Friday, June 27, 2014

Q & A's about Organic Writing (Post 2)

Here is the second Q & A excerpt from my recently released book STORY TRUMPS STRUCTURE.

Q- “What do you do if you get writer’s block?”
A - I reread the story in context, keep the promises I’ve made—or make more, and ask the narrative questions (which we examine in Story Trumps Structure). Since you’re always analyzing the direction and content of your story when you write organically, you’ll find that you don’t run out of ideas very often. It makes it a lot easier for those of us who make a living doing this.

Q - “But without an outline how do you know when to end your story?”
A - Stories are over when the change in the life of the character has occurred, the questions readers want answered are answered, and the promises you’ve made have been kept. At that point, readers expect no more from the story, and the next logical step would only be the introduction of a new internal, external or interpersonal struggle for the protagonist—in other words, the beginning of a new story.
It might take one act or it might take a dozen, depending on the length of the story, the number of characters and the complexity of the conflict, but when the discovery is made, when the resolution is reached and you’ve fulfilled your promises, the story is over.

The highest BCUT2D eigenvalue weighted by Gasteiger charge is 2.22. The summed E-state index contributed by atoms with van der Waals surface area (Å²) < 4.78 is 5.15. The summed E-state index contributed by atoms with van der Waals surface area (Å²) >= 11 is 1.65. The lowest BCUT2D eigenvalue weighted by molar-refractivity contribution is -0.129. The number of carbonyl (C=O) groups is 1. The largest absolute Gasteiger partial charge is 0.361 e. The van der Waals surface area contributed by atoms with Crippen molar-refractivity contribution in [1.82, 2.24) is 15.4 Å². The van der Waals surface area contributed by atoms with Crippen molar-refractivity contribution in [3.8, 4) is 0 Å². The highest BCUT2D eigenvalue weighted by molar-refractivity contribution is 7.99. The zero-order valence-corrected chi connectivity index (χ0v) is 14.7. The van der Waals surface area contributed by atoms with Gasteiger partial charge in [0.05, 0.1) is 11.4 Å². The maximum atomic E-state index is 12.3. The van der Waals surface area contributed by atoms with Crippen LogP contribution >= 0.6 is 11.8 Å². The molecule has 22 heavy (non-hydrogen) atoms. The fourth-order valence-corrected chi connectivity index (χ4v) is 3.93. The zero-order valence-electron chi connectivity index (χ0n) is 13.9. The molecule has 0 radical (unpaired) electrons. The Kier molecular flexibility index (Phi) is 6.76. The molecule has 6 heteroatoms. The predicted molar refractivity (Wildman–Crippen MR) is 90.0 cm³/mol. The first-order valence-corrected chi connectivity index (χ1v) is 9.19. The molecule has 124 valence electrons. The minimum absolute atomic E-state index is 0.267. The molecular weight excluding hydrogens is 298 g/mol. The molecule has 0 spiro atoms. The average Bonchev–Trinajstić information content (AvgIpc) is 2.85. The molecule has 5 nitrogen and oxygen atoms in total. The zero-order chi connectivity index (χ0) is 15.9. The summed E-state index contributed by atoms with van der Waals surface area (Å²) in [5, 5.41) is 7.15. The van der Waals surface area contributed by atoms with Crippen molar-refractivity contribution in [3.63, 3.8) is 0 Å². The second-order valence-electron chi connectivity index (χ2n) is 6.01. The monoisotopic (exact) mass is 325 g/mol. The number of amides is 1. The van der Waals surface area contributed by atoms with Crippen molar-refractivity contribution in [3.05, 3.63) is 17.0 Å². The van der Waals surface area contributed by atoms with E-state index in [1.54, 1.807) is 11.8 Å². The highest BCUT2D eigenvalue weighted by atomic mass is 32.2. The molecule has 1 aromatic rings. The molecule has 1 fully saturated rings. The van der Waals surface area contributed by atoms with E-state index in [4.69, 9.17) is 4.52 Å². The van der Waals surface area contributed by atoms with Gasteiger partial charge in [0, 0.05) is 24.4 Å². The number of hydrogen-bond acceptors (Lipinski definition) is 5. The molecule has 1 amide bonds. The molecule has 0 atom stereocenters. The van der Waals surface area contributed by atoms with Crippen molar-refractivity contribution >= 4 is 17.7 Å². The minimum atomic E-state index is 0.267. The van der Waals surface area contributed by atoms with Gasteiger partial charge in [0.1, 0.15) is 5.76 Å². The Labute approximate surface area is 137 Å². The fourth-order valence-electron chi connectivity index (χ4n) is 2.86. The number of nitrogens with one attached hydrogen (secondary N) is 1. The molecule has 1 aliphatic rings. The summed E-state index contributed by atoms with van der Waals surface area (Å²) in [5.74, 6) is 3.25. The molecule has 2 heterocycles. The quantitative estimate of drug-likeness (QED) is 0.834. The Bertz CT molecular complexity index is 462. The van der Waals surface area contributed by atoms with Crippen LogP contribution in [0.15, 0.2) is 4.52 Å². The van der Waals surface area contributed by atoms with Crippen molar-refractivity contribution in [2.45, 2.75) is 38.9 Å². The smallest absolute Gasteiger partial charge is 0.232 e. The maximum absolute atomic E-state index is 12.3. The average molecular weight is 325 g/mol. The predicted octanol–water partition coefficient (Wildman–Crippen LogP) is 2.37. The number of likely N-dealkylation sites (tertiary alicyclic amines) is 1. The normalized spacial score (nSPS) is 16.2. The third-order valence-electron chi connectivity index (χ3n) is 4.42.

Q - “What if you’re writing a complex story? How do you keep everything straight if you don’t outline?”
A - Read the context. Some stories are too complex to outline. My novels often involve dozens of characters, multiple plots and subplots, half a dozen point-of-view characters and single-, double- or triple-twist endings. Even now that the books are written, if someone asked me to outline one of them I can’t imagine how hard that would be.
Make it easier on yourself and write organically. Read the context, jot down notes on the characters if you need to, and keep in mind what readers have in mind. Remember, they’re not going to have character biographies, outlines, and so on in front of them to help keep everything straight as they read your story, so, if you’re trying to write one for them that doesn’t include those things, why would you begin writing the story in such a way that you need them?

Q - “But how can you add a twist if you don’t outline?”
A - When you understand the dynamics of good storytelling, you can’t help but add a twist when you write organically.
The twist will reveal itself to you if you look for it long enough and in the right place by opening your eyes and asking the right questions.

Readers today are narratively astute. Respect them. Assume they’re at least as smart as you are. If you’re not surprised by the direction the story takes as you work on it, many of them won’t be surprised either.

1 comment:

  1. This is excellent advice. I write organically, and I often have to stop where I am and go back through from the beginning to smooth the plot out by adding and deleting sections so the story flows freely into the ending. It's time-consuming but important for me to do.